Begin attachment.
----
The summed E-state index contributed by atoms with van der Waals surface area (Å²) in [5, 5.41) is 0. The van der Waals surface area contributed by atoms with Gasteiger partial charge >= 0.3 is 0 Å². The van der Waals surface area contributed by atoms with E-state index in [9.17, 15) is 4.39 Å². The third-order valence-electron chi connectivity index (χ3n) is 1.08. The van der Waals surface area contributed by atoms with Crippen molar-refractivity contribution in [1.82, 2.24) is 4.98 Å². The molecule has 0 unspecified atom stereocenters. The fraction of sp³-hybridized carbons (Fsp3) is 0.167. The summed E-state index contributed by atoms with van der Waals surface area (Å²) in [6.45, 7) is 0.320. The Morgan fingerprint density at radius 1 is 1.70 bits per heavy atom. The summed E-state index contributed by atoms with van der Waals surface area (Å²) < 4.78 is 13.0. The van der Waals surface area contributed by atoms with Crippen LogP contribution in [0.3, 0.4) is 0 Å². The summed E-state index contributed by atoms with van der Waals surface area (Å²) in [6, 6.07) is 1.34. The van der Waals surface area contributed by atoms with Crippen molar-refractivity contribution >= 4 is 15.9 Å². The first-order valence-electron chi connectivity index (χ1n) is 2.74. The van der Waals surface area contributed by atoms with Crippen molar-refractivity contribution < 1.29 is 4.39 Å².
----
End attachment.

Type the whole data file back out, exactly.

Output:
The summed E-state index contributed by atoms with van der Waals surface area (Å²) in [5, 5.41) is 0. The van der Waals surface area contributed by atoms with Gasteiger partial charge >= 0.3 is 0 Å². The van der Waals surface area contributed by atoms with E-state index in [9.17, 15) is 4.39 Å². The third-order valence-electron chi connectivity index (χ3n) is 1.08. The van der Waals surface area contributed by atoms with Crippen molar-refractivity contribution in [1.82, 2.24) is 4.98 Å². The molecule has 0 unspecified atom stereocenters. The fraction of sp³-hybridized carbons (Fsp3) is 0.167. The summed E-state index contributed by atoms with van der Waals surface area (Å²) in [6.45, 7) is 0.320. The Morgan fingerprint density at radius 1 is 1.70 bits per heavy atom. The summed E-state index contributed by atoms with van der Waals surface area (Å²) < 4.78 is 13.0. The van der Waals surface area contributed by atoms with Crippen LogP contribution in [0.3, 0.4) is 0 Å². The summed E-state index contributed by atoms with van der Waals surface area (Å²) in [6, 6.07) is 1.34. The van der Waals surface area contributed by atoms with Crippen molar-refractivity contribution >= 4 is 15.9 Å². The first-order valence-electron chi connectivity index (χ1n) is 2.74. The van der Waals surface area contributed by atoms with Crippen molar-refractivity contribution < 1.29 is 4.39 Å².